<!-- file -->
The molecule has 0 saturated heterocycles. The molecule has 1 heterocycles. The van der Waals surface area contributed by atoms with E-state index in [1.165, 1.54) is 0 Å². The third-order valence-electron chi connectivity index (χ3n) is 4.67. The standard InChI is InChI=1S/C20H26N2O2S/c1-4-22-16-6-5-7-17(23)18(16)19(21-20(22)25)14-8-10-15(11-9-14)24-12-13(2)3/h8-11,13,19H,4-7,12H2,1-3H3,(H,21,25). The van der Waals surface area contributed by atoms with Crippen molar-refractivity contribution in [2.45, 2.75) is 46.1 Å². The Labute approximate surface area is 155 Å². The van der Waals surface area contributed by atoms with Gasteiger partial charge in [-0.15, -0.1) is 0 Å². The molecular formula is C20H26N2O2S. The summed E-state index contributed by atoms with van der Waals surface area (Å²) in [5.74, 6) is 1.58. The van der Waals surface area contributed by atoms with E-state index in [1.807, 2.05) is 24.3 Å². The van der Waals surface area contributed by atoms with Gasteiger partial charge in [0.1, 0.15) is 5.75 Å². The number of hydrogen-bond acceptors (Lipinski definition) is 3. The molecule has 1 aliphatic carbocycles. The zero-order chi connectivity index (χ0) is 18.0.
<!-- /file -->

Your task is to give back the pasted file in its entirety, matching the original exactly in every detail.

The molecule has 0 saturated heterocycles. The molecule has 1 heterocycles. The van der Waals surface area contributed by atoms with E-state index in [1.165, 1.54) is 0 Å². The third-order valence-electron chi connectivity index (χ3n) is 4.67. The standard InChI is InChI=1S/C20H26N2O2S/c1-4-22-16-6-5-7-17(23)18(16)19(21-20(22)25)14-8-10-15(11-9-14)24-12-13(2)3/h8-11,13,19H,4-7,12H2,1-3H3,(H,21,25). The van der Waals surface area contributed by atoms with Crippen molar-refractivity contribution in [2.45, 2.75) is 46.1 Å². The Labute approximate surface area is 155 Å². The van der Waals surface area contributed by atoms with Gasteiger partial charge in [-0.15, -0.1) is 0 Å². The molecular formula is C20H26N2O2S. The summed E-state index contributed by atoms with van der Waals surface area (Å²) in [5.74, 6) is 1.58. The van der Waals surface area contributed by atoms with E-state index in [1.807, 2.05) is 24.3 Å². The van der Waals surface area contributed by atoms with Gasteiger partial charge in [0.1, 0.15) is 5.75 Å². The number of hydrogen-bond acceptors (Lipinski definition) is 3. The molecule has 1 aliphatic carbocycles. The zero-order chi connectivity index (χ0) is 18.0.